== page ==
Gossip? Just hang up.


Emma Revelle (12)

The senior students had to come up with a definition essay and explain why they chose that word and the meaning of the word that they had chosen. One student in particular had an essay that stuck out the most. Her name is Emma Revelle. She felt inspired to write about the word “gossip” and its meanings, both denotativly and connotatively. Below is her essay.

The Wags of Tongues

“Gossip is the devil’s telephone. Best to just hang up” -Moira Rose, Schitt’s Creek


We all do it. It is almost an instinct: the chatter we hear as we walk down the hallways, the buzz in a restaurant as we walk to our seats, the conversation around office water coolers. There are pages made online, and websites are dedicated to it. It is so normal that it courses through our veins. “Did you hear this?” “She said that.” Phrases like these are constant on a roller coaster that never slows down. 


As children, we are told to not talk of others in such ways. Meanwhile,  we watch those who tell us this turn their backs and do it themselves. What did they expect us to think? Children watch every move their teachers make. What may seem to be harmless and innocent could just as easily turn harmful and intentionally hurtful. We are told to speak only kind things of others, to not be mean. Girls especially are seen as busybodies or nosy, but boys do it too. They talk just as much as girls. They spill unconfirmed facts out of their mouths too, but they are rarely called out for it.


We see this in our small towns. The women sit in beauty parlors and talk about known people around their town. The men sit in restaurants, sip their coffees, and ‘catch up.’ Then they go to church on Sunday and read passages out of a book that considers their words sin. However, they do not see themselves in that way. They see themselves as informants and “do-gooders.” They are the people you seek out to discover what is really going on in that county. As a child of this type of life, I see it. We thrive off of it. Whether we do it out of boredom, for self-confidence (or the lack thereof,) or because we do not know better, I do not know. I do not know the truth. I do not think anyone does. 


We see this on a national level. In our country, we see people gather around tables, talking of celebrities, politicians, and public figures. Reporters interview these people, coercing them into talking badly of others. Feuds in our country fuel fires. They call it news; however, it is doubtful anyone would cite them in any essay or paper. The conversation and exchanges become biased and hypocritical viewings for their audiences. They sit and berate people for saying or speaking of someone while they sit around their tables and do just that. The difference between these people and the people they are ‘reporting’ is the fact that they are on national television.


There are some who hide behind screens or a pen and paper. They print and upload falsehoods, blatant lies, give themselves the name “author” or “reporter,” and cash a paycheck for it. If the ones they write about grow angry enough, the “reporter” sometimes retracts and restates, but there will still be people who remember the first print. The tabloids that we see as we stand in the line at the grocery stores are notoriously spreading untruths.  The  Us weekly and the Soap Opera Digests are rarely purchased. They are the ones we read and rush to put back on the stand before people see us flipping through. They say just enough to make you wonder if it is true or not.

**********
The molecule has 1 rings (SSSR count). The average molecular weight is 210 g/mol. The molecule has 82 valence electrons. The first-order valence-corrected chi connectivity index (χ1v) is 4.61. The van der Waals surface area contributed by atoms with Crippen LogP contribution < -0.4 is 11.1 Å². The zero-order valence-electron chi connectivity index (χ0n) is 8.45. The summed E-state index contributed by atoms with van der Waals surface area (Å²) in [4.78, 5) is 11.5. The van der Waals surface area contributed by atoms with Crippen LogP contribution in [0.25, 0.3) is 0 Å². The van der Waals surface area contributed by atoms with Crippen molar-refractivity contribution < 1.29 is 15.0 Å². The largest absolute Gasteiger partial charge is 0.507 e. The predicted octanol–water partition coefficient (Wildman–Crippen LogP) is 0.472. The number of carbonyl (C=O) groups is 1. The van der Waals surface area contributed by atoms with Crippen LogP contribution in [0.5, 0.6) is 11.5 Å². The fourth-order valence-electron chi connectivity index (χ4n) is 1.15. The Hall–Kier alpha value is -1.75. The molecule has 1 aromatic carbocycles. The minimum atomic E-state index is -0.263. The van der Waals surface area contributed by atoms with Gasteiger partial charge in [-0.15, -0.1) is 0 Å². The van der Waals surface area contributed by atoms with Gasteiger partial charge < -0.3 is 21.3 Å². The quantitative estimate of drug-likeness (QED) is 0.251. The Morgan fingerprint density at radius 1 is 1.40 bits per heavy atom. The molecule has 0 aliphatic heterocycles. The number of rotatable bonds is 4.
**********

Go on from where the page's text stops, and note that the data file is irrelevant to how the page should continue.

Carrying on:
Our presidents, senators, and representatives do it. However, we do not see it like that. How could we? These are the people that we should trust with their words. Wrong. They are human too, and it courses through their veins and lips just the same as us. It leaves us questioning what side to believe, leaves us questioning if the side we are affiliated with is the correct side. It does not help anyone out.


Social media is a breeding ground for it: the stories, the snaps, the tweets. They all fill our minds with rumors, conspiracies, and details. Like every other part of our lives, we choose what we want to believe. If we do not like something, someone, someplace. Why not talk about it, for all of our followers to see and read. Why not confuse everyone else around us too? “It is normal for people to talk about this.” “They posted what they saw, why shouldn’t I?” Young people hurt each other. They post videos and demeaning and cryptic messages about their peers. They use these platforms to spread their secrets and insecurities. It is not always as it seems. 


I do not say these words to make myself seem greater or better than others. I am guilty too. My mouth runs all of the time. If it were an Olympic event, I would have many gold medals. My words have hurt others’ feelings, and theirs have mine. I am terrible about it in some aspects. I should give it a rest. I should look to people who do not speak of others in such ways, but where are they?  My point is proven. There are so many people here on this rock spinning around and so many people in this free land we live in. We all do it. We all hear it, and we do not stop it. It is something that will not go away. Because if it did, imagine how many jobs would be lost, how many people would be bored, but how much happier we all would be?

 There are songs written on this topic, from Marvin Gaye’s Heard It Through the Grapevine to Adele’s Rumor Has It.


I am sure that everyone will explain it in a different way. They will give it some definition that makes it seem not as bad. The dictionary explains it as “casual or unconstrained conversation or reports about other people, typically involving details that are not confirmed as being true.” The most commonly used verb or noun. It has two syllables. It is six letters. It is one word. It crumbles mountains. It destroys nations. Gossip.